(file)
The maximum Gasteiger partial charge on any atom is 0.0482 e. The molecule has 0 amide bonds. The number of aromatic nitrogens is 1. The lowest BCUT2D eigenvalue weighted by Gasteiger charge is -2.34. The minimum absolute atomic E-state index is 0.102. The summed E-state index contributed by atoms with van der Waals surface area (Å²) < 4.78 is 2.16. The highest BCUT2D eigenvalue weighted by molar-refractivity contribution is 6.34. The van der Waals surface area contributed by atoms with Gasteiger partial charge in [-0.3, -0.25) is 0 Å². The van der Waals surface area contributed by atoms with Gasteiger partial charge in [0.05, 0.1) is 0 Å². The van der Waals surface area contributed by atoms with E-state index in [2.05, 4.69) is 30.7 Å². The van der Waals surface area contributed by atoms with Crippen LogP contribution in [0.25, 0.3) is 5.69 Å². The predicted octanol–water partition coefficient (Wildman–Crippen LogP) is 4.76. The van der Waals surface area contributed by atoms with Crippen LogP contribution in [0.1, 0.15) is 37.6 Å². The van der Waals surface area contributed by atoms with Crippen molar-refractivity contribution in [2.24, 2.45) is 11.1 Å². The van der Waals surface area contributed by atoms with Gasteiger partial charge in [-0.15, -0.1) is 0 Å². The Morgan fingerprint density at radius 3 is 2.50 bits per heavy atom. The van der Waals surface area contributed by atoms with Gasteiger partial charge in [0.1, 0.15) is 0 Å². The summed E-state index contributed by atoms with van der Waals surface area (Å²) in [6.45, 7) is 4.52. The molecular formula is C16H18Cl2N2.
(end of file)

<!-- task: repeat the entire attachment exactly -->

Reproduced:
The maximum Gasteiger partial charge on any atom is 0.0482 e. The molecule has 0 amide bonds. The number of aromatic nitrogens is 1. The lowest BCUT2D eigenvalue weighted by Gasteiger charge is -2.34. The minimum absolute atomic E-state index is 0.102. The summed E-state index contributed by atoms with van der Waals surface area (Å²) < 4.78 is 2.16. The highest BCUT2D eigenvalue weighted by molar-refractivity contribution is 6.34. The van der Waals surface area contributed by atoms with Gasteiger partial charge in [-0.3, -0.25) is 0 Å². The van der Waals surface area contributed by atoms with Gasteiger partial charge in [0.05, 0.1) is 0 Å². The van der Waals surface area contributed by atoms with E-state index in [2.05, 4.69) is 30.7 Å². The van der Waals surface area contributed by atoms with Crippen LogP contribution in [0.25, 0.3) is 5.69 Å². The predicted octanol–water partition coefficient (Wildman–Crippen LogP) is 4.76. The van der Waals surface area contributed by atoms with Crippen LogP contribution in [0.1, 0.15) is 37.6 Å². The van der Waals surface area contributed by atoms with Crippen molar-refractivity contribution in [2.24, 2.45) is 11.1 Å². The van der Waals surface area contributed by atoms with Gasteiger partial charge in [-0.15, -0.1) is 0 Å². The Morgan fingerprint density at radius 3 is 2.50 bits per heavy atom. The van der Waals surface area contributed by atoms with Gasteiger partial charge in [0.1, 0.15) is 0 Å². The summed E-state index contributed by atoms with van der Waals surface area (Å²) in [6.45, 7) is 4.52. The molecular formula is C16H18Cl2N2.